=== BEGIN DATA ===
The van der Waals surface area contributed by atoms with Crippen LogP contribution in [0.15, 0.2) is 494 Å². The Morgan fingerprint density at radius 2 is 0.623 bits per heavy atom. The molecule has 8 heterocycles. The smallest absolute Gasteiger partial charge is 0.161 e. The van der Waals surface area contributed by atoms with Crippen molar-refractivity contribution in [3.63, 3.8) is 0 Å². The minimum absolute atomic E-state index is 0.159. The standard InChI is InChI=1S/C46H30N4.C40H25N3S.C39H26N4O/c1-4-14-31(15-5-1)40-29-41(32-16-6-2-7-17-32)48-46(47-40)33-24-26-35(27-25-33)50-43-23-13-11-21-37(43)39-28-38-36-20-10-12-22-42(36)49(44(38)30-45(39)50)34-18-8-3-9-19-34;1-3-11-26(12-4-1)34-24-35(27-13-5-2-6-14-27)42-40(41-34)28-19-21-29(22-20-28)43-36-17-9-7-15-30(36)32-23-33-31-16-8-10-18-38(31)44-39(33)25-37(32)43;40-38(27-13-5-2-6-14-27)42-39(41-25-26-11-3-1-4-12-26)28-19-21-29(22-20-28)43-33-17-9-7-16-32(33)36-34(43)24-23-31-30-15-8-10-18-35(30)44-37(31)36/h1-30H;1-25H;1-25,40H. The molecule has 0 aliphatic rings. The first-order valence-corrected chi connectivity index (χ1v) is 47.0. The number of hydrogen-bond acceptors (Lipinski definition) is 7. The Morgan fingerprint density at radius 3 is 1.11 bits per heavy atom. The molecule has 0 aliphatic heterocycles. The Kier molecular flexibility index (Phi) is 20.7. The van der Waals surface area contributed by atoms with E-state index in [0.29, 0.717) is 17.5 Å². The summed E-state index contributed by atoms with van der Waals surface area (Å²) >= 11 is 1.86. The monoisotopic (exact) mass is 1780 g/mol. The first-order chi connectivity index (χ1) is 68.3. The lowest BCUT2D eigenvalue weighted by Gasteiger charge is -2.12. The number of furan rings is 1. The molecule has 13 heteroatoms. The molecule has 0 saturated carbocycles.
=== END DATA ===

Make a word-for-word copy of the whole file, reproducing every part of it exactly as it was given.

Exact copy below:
The van der Waals surface area contributed by atoms with Crippen LogP contribution in [0.15, 0.2) is 494 Å². The Morgan fingerprint density at radius 2 is 0.623 bits per heavy atom. The molecule has 8 heterocycles. The smallest absolute Gasteiger partial charge is 0.161 e. The van der Waals surface area contributed by atoms with Crippen molar-refractivity contribution in [3.63, 3.8) is 0 Å². The minimum absolute atomic E-state index is 0.159. The standard InChI is InChI=1S/C46H30N4.C40H25N3S.C39H26N4O/c1-4-14-31(15-5-1)40-29-41(32-16-6-2-7-17-32)48-46(47-40)33-24-26-35(27-25-33)50-43-23-13-11-21-37(43)39-28-38-36-20-10-12-22-42(36)49(44(38)30-45(39)50)34-18-8-3-9-19-34;1-3-11-26(12-4-1)34-24-35(27-13-5-2-6-14-27)42-40(41-34)28-19-21-29(22-20-28)43-36-17-9-7-15-30(36)32-23-33-31-16-8-10-18-38(31)44-39(33)25-37(32)43;40-38(27-13-5-2-6-14-27)42-39(41-25-26-11-3-1-4-12-26)28-19-21-29(22-20-28)43-33-17-9-7-16-32(33)36-34(43)24-23-31-30-15-8-10-18-35(30)44-37(31)36/h1-30H;1-25H;1-25,40H. The molecule has 0 aliphatic rings. The first-order valence-corrected chi connectivity index (χ1v) is 47.0. The number of hydrogen-bond acceptors (Lipinski definition) is 7. The Morgan fingerprint density at radius 3 is 1.11 bits per heavy atom. The molecule has 0 aliphatic heterocycles. The Kier molecular flexibility index (Phi) is 20.7. The van der Waals surface area contributed by atoms with E-state index in [0.29, 0.717) is 17.5 Å². The summed E-state index contributed by atoms with van der Waals surface area (Å²) >= 11 is 1.86. The monoisotopic (exact) mass is 1780 g/mol. The first-order chi connectivity index (χ1) is 68.3. The lowest BCUT2D eigenvalue weighted by Gasteiger charge is -2.12. The number of furan rings is 1. The molecule has 13 heteroatoms. The molecule has 0 saturated carbocycles.